What to make of Clive James, the polymath’s polymath who gave us Margarita Pracatan, the mould that they broke when they were making Stephen Fry? “I still don’t feel that I have Made It,” he tells us in his new memoir, North Face of Soho. “An onlooker might say that I have Done Something. But I’m still not entirely sure about the ‘something’, and not at all sure about the ‘I’.”
We can see where he’s coming from. The man is a great and erudite writer and entertainer, but where are the final achievements? The four novels are out of print. The collected poetry (“The book of my enemy has been remaindered / And I am glad”) sustains his soul (“Mentally I was still living from one poem to the next … as I still do today”) but can’t be earning much in royalties. Most of the books listed By the Same Author are collections of television reviews and previously published essays. And to most British people over 30 he is best known for poking fun at Scandinavian condom adverts on Sunday night TV.
As with other wits like Oscar Wilde, then, the life is the achievement; and the life is summed up in – the life is – the four volumes of autobiography – Unreliable Memoirs, Falling Towards England, May Week Was in June – of which this is the latest, and which surely will be read on and on, a permanent legacy (and “clearly another volume will be necessary”). This is the volume which deals with life after university: the world of work. And the answer to the question above is here too, because James (like many of us) did not plan his career, but fell into it. The falling was longer and bumpier than Alice’s down the rabbit hole, and he writes engagingly here of his inability to say no, and of how his addictive personality combined with effortful overwork and alcohol and dope overuse to leave him without regular income until his early 30s.
For most of this time, and beyond, James was a jobbing reviewer and critic, living on thin and irregular cheques until he simultaneously accepted two full time jobs hundreds of miles apart: as presenter and writer of Granada TV’s Cinema, and as the Observer newspaper’s TV critic. And so his twin loves of hearing his own voice and seeing his own words in print were firmly fused, never really to be parted.
It’s James’s wit as much as his erudition that he’s known for, and he still has the masterful way with capturing an image: Richard Burton’s head “was as big as a tea chest. You had to lean sideways to look past him.” Another actor is “possessed of features so finely chiselled that he appeared to be in profile even when viewed from front on.” A stuntman in a mishap “smashed his spine into a string of broken beads.”
And James is a fund of stories not only interesting but beautifully told about the infamous and unfamous, such as the secret desire of Jack Cardiff, Powell and Pressburger’s gifted cinematographer, to make a film out of an atrocious historical potboiler with what Cardiff considered “marvellous dialogue” (“Gadzooks! Fain would I not face thy glittering blade, Dinwiddie”). The reason for this was that Cardiff
was an interpretive artist, not a creative one, and the raw stuff of movies – the script – depended on a mystery he was not equipped to penetrate. … For Jack, the written word was magic …[He] thought that words, any words, had a numinous status simply because they had been written down.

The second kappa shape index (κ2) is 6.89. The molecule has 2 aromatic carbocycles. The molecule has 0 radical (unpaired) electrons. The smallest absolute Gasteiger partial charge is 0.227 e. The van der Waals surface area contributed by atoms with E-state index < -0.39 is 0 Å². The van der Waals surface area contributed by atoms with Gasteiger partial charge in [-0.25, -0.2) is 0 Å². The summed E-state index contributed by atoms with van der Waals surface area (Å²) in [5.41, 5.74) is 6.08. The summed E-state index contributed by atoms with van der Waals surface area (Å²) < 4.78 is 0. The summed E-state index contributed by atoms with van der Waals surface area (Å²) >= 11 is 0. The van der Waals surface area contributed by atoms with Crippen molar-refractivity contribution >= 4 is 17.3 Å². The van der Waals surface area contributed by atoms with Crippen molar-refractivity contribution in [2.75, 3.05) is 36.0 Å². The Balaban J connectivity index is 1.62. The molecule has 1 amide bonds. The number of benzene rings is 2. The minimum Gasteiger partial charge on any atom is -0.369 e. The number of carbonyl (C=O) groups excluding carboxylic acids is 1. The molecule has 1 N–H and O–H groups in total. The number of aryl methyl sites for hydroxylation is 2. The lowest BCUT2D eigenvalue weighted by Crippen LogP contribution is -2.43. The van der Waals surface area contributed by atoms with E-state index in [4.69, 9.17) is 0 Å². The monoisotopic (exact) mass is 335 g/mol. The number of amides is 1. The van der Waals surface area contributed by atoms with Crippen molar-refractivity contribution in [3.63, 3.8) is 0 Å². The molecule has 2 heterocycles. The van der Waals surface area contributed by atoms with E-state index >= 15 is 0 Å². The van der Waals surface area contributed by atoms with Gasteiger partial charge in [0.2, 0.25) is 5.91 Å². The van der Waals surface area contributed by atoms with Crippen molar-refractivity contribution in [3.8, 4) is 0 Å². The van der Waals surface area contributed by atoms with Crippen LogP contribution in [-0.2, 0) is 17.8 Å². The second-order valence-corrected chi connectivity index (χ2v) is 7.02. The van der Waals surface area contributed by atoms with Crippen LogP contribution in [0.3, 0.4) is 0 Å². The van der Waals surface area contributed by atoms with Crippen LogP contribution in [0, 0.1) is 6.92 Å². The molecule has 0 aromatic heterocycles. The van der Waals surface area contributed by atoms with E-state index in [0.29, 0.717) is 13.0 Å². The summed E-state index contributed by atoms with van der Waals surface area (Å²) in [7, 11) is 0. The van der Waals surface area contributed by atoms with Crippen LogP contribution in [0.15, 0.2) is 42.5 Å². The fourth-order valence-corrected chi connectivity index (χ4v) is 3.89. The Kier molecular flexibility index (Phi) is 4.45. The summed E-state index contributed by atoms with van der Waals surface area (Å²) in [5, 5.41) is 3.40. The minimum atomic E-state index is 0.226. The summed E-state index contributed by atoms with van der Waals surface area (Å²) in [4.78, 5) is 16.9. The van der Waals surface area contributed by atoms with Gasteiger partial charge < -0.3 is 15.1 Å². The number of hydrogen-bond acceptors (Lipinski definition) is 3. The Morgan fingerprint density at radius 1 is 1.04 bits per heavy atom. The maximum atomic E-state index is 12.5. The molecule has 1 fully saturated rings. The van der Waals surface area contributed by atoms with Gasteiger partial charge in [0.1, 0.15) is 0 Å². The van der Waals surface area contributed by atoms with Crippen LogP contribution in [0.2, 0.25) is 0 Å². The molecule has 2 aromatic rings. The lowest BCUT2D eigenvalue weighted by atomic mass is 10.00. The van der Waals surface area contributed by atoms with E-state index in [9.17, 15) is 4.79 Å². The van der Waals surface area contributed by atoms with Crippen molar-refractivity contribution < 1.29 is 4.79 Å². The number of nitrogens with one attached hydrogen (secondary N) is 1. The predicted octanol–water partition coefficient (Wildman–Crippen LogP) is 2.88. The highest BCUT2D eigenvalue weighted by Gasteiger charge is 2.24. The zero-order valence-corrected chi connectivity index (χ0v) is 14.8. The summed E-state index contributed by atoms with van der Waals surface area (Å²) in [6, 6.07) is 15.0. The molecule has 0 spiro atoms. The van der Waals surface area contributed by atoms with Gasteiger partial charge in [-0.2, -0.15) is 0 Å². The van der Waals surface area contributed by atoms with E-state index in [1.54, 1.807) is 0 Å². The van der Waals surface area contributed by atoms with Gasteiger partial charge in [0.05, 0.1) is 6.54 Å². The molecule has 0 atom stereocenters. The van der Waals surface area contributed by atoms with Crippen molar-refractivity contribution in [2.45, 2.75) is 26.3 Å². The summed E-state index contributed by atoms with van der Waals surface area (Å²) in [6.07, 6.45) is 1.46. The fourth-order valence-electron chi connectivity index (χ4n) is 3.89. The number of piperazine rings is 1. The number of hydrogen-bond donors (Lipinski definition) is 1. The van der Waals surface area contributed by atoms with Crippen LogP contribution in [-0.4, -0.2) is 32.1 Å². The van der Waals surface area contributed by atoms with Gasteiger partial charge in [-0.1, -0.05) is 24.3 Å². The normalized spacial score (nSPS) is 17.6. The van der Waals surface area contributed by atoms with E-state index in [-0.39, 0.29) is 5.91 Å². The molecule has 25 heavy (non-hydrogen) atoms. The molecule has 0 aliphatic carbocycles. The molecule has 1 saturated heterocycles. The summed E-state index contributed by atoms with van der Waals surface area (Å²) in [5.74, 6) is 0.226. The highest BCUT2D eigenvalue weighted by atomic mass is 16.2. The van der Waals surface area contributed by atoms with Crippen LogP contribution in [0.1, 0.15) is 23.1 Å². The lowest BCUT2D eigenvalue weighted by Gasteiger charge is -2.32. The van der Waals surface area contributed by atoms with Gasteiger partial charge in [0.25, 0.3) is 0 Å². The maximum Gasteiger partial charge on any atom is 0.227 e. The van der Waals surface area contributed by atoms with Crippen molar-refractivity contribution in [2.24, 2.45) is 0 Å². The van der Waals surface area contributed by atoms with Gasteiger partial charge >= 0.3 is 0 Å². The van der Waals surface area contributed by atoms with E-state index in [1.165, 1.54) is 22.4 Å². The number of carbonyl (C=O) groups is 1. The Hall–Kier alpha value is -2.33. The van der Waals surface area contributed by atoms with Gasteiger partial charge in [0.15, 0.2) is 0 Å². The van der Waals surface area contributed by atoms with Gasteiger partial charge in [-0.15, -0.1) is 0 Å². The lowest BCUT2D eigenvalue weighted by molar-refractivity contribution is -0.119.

We get a whole chapter of this story, including real marvellous dialogue and rich comedy, from a man who knows how to make the written word magic. Or there’s the account of interviewing Burt Lancaster on the exterior shoot of a Michael Winner film, when lunch is called:
The mess tent was in plain sight, about two hundred yards away. Lancaster stood up from his chair, but that was as far as he went by himself. He stared at Winner with a weary impatience. Winner took the cue and shouted, “A car for Mr Lancaster!” A black Mercedes 600 longer than a school bus loomed across the grass and stopped precisely so that the action hero could step directly into it after the back door had been opened by the assistant director, the PR attaché, and other members of the door-opening party that I could not identify. The Mercedes set off on its epic journey across two hundred yards of grass, arriving at the sacred tent only a short time before the rest of us arrived on foot. Lancaster’s door remained firmly closed until it was opened by the chauffeur, the assistant director, the PR attaché, the other members of the door-opening party, and Winner himself. Winner congratulated Lancaster on his successful voyage in terms which would have embarrassed Lindbergh after his arrival in Paris. It was a graphic demonstration of the perennial need for the institution of monarchy: because there is a total, ineradicable potential for subservient ceremonial bullshit in the universe and it all has to go somewhere.
Practically every line in the book is as quotable as this. Partly this is because James is never afraid to extrapolate a maxim from an experience, or to express himself in grand principles of truth which, because of his assurance and intelligence, we come to trust almost instinctively. Yet the overall tone of the book is companionable and self-deprecating, though he reminds us, “it may have self-aggrandisation as an underlying motive, just as conceit almost always underlies a show of modesty.” Nonetheless, for a man whose wide-ranging abilities still leave him wondering, “What could I be said to have achieved if I were taken now?,” well, this will do nicely to be going on with.